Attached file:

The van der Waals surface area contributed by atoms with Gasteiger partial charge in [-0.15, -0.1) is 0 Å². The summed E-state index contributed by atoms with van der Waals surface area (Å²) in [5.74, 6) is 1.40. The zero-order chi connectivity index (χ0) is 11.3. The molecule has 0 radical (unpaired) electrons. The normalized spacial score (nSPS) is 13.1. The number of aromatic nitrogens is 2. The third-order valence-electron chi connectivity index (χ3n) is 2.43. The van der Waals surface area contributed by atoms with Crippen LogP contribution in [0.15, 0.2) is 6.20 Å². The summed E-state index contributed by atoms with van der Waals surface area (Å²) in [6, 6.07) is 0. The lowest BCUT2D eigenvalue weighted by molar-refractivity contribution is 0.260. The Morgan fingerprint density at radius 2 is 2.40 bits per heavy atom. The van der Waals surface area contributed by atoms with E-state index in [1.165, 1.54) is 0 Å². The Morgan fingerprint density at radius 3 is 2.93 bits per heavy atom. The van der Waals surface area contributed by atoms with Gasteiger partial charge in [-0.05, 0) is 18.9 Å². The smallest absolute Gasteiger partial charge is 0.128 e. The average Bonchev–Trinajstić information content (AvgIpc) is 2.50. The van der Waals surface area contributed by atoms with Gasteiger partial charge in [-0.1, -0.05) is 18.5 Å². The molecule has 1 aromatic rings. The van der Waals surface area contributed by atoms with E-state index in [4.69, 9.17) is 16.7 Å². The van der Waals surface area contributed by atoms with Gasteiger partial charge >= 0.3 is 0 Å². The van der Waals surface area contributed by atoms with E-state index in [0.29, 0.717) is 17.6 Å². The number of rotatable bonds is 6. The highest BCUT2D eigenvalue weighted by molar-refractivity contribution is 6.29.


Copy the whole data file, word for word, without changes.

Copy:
The van der Waals surface area contributed by atoms with Gasteiger partial charge in [-0.15, -0.1) is 0 Å². The summed E-state index contributed by atoms with van der Waals surface area (Å²) in [5.74, 6) is 1.40. The zero-order chi connectivity index (χ0) is 11.3. The molecule has 0 radical (unpaired) electrons. The normalized spacial score (nSPS) is 13.1. The number of aromatic nitrogens is 2. The third-order valence-electron chi connectivity index (χ3n) is 2.43. The van der Waals surface area contributed by atoms with Crippen LogP contribution in [0.15, 0.2) is 6.20 Å². The summed E-state index contributed by atoms with van der Waals surface area (Å²) in [6, 6.07) is 0. The lowest BCUT2D eigenvalue weighted by molar-refractivity contribution is 0.260. The Morgan fingerprint density at radius 2 is 2.40 bits per heavy atom. The van der Waals surface area contributed by atoms with E-state index in [1.165, 1.54) is 0 Å². The Morgan fingerprint density at radius 3 is 2.93 bits per heavy atom. The van der Waals surface area contributed by atoms with Gasteiger partial charge in [-0.05, 0) is 18.9 Å². The smallest absolute Gasteiger partial charge is 0.128 e. The average Bonchev–Trinajstić information content (AvgIpc) is 2.50. The van der Waals surface area contributed by atoms with Gasteiger partial charge in [-0.1, -0.05) is 18.5 Å². The molecule has 1 aromatic rings. The van der Waals surface area contributed by atoms with E-state index in [4.69, 9.17) is 16.7 Å². The van der Waals surface area contributed by atoms with Gasteiger partial charge >= 0.3 is 0 Å². The van der Waals surface area contributed by atoms with E-state index in [0.29, 0.717) is 17.6 Å². The number of rotatable bonds is 6. The highest BCUT2D eigenvalue weighted by molar-refractivity contribution is 6.29.